ArticleDownload Worksheet May 14th, 2012
What Does Lady Gaga’s Asia Tour Say About the Global Economy?
Lady Gaga recently kicked off her “Born This Way” tour in Seoul, the capital of South Korea, and will travel to Hong Kong, Taiwan’s Taipei, Jakarta in Indonesia, Singapore, and Bangkok in Thailand. After years of disappointing concert ticket sales due to the recession, promoters are looking at the growing economies of Asia where millions are entering the middle class and willing to spend big bucks on live concerts.
The music industry suffered major losses during the global economic downturn. Popular musical acts such as The Jonas Brothers, Rihanna, Lilith Fair and American Idols Live had to trim tours and cancel performances two summers ago.
But according to Bloomberg News, there is a growth in disposable income among young Asian professionals, who are more willing to spend money on things like expensive concert tickets.
Alan Ridgeway, Live Nation’s worldwide promoter for Lady Gaga’s shows, told the Associated Press that Japan has always been a destination for successful musical artists, but it never made sense to extend the tours through all of Asia until now.
Music promoters turn to Asia to sell tickets
“Now as we see increasing demand from other markets such as South Korea, China and Indonesia, it becomes possible to route a financially viable multi-date tour through the region” said Ridgeway.
“Asia makes economic sense now because rising disposable income among fans here has driven up demand for live entertainment across the region.”
With the continued financial troubles facing Western countries, many musical acts have been seeing a decline in demand for live entertainment, “so Asia is a new market they want to develop to make up for the shortfall,” said Mindy Coppin, the Singapore-based managing director for IMG Artists’ Asia-Pacific operations.
Tour sparks protests and boycotts
Lady Gaga has made it clear she is very excited about the Asian leg of her tour. She tweeted “Hong Kong show tonight! So much to do, working away like a busy bee. Ready to tear the face off this city.” However, even though her shows all over Asia have sold out, not everyone has welcomed her.
Religious groups from Christians in Korea to Muslims in Indonesia have accused Lady Gaga of degrading the morals of the various nations and are urging people to boycott her concerts.
Regardless of these protests, 25,000 tickets were sold within the first two hours of sales in Jakarta, according to the Economist. But some concessions have been made due to the objections of religious groups; for example, South Korea’s concert rating agency raised the minimum age to attend Lady Gaga’s concert from 12 to 18 years old.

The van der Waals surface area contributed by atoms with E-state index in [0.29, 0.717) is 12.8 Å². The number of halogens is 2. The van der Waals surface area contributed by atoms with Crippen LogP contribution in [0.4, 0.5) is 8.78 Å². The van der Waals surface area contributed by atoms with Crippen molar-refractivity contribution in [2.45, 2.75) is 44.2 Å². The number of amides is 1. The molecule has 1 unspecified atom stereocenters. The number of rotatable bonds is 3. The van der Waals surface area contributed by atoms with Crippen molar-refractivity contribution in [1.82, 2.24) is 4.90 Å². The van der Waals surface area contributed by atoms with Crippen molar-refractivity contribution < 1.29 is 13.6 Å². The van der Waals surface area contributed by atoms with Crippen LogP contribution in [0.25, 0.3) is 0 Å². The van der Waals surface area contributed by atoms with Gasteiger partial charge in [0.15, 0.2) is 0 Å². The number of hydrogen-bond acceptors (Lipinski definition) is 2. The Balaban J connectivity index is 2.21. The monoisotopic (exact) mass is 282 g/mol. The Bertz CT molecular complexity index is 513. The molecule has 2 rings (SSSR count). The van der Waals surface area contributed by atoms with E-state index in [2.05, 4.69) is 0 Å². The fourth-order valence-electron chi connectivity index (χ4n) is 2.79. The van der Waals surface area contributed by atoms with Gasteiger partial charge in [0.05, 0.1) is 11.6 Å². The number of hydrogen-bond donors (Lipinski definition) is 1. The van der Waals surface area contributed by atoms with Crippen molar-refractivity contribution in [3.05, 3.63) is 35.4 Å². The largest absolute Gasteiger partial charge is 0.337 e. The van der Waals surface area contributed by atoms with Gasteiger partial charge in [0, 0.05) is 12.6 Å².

Gaga’s ripple effect
Music industry analysts are watching to see the results of Lady Gaga’s Asian tour. Already, concert promoters lowered their prices from 2010 to 2011, and have turned to “flexible pricing” programs that allow them to start cheap and raise prices if sales start to take off.
But now, they might also rethink where to launch their shows and expand world tours to not only include Japan but also the entire Asiatic region in a sign of improving economic times, at least in some parts of the world.
–Compiled by Saskia Chanoine for NewsHour Extra
Submit Your Student Voice
Tooltip of RSS content 3
Defending scientific facts from political attack takes center stage on Earth Day
More than 500 “March for Science” demonstrations took place around the U.S. and the world on Saturday in response to those who challenge widely-accepted scientific evidence and consensus. Continue readingclimate changeDonald Trumpearth scienceenvironmentenvironmental scienceMarch for ScienceParis AgreementScience
Tensions rise between U.S. and North Korea over nuclear testing
The U.S. and North Korea exchanged threats Monday after Vice President Mike Pence’s visit to the demilitarized zone between North an South Korea. Continue readingDonald TrumpMike PenceNorth Koreanuclear weaponsSocial Studies
Class debate: Artists lock horns over Fearless Girl and Charging Bull sculptures
Two sculptures located in New York City’s Financial District have artists and art appreciators locking…artart historyCharging BullDebateFearless GirlsculptureSocial StudiesWall Street
Scientists try to understand disease killing millions of U.S. bats
West coast scientists are studying a deadly bat disease called white-nose syndrome after it spread to Washington state from the Northeast last year where it has killed more than 5.5 million bats since 2006. Continue readingbatsinfectious diseaseresearchScienceSRLstudent reporting labswhite-nose syndrome
Neil Gorsuch confirmed to Supreme Court following rules change
The Senate confirmed U.S. Supreme Court nominee Neil Gorsuch Friday in a 54-45 vote, following a contentious week of opposition from Democrats prompted Republicans to change Senate rules in order to push the vote through. Continue readingGovernment & Civicsjudicial branchjudicial systemNeil Gorsuchnuclear optionSocial StudiesU.S. SenateU.S. Supreme Court